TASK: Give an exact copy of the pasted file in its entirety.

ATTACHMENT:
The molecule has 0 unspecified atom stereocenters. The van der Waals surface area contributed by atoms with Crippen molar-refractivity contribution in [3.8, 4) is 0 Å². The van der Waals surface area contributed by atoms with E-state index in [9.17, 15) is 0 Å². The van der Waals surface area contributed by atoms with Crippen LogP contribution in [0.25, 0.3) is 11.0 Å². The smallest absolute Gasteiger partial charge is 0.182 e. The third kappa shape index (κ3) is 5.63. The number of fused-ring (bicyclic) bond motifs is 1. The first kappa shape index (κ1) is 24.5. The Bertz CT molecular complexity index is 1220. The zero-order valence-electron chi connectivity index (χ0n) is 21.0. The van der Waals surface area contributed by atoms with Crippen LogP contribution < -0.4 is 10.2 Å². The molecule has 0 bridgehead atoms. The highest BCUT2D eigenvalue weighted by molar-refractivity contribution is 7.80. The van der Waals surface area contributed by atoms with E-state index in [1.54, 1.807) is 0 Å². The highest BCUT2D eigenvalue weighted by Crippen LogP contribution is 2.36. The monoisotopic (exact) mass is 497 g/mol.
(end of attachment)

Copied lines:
The molecule has 0 unspecified atom stereocenters. The van der Waals surface area contributed by atoms with Crippen molar-refractivity contribution in [3.8, 4) is 0 Å². The van der Waals surface area contributed by atoms with E-state index in [9.17, 15) is 0 Å². The van der Waals surface area contributed by atoms with Crippen LogP contribution in [0.25, 0.3) is 11.0 Å². The smallest absolute Gasteiger partial charge is 0.182 e. The third kappa shape index (κ3) is 5.63. The number of fused-ring (bicyclic) bond motifs is 1. The first kappa shape index (κ1) is 24.5. The Bertz CT molecular complexity index is 1220. The zero-order valence-electron chi connectivity index (χ0n) is 21.0. The van der Waals surface area contributed by atoms with Crippen LogP contribution < -0.4 is 10.2 Å². The molecule has 0 bridgehead atoms. The highest BCUT2D eigenvalue weighted by molar-refractivity contribution is 7.80. The van der Waals surface area contributed by atoms with E-state index in [1.54, 1.807) is 0 Å². The highest BCUT2D eigenvalue weighted by Crippen LogP contribution is 2.36. The monoisotopic (exact) mass is 497 g/mol.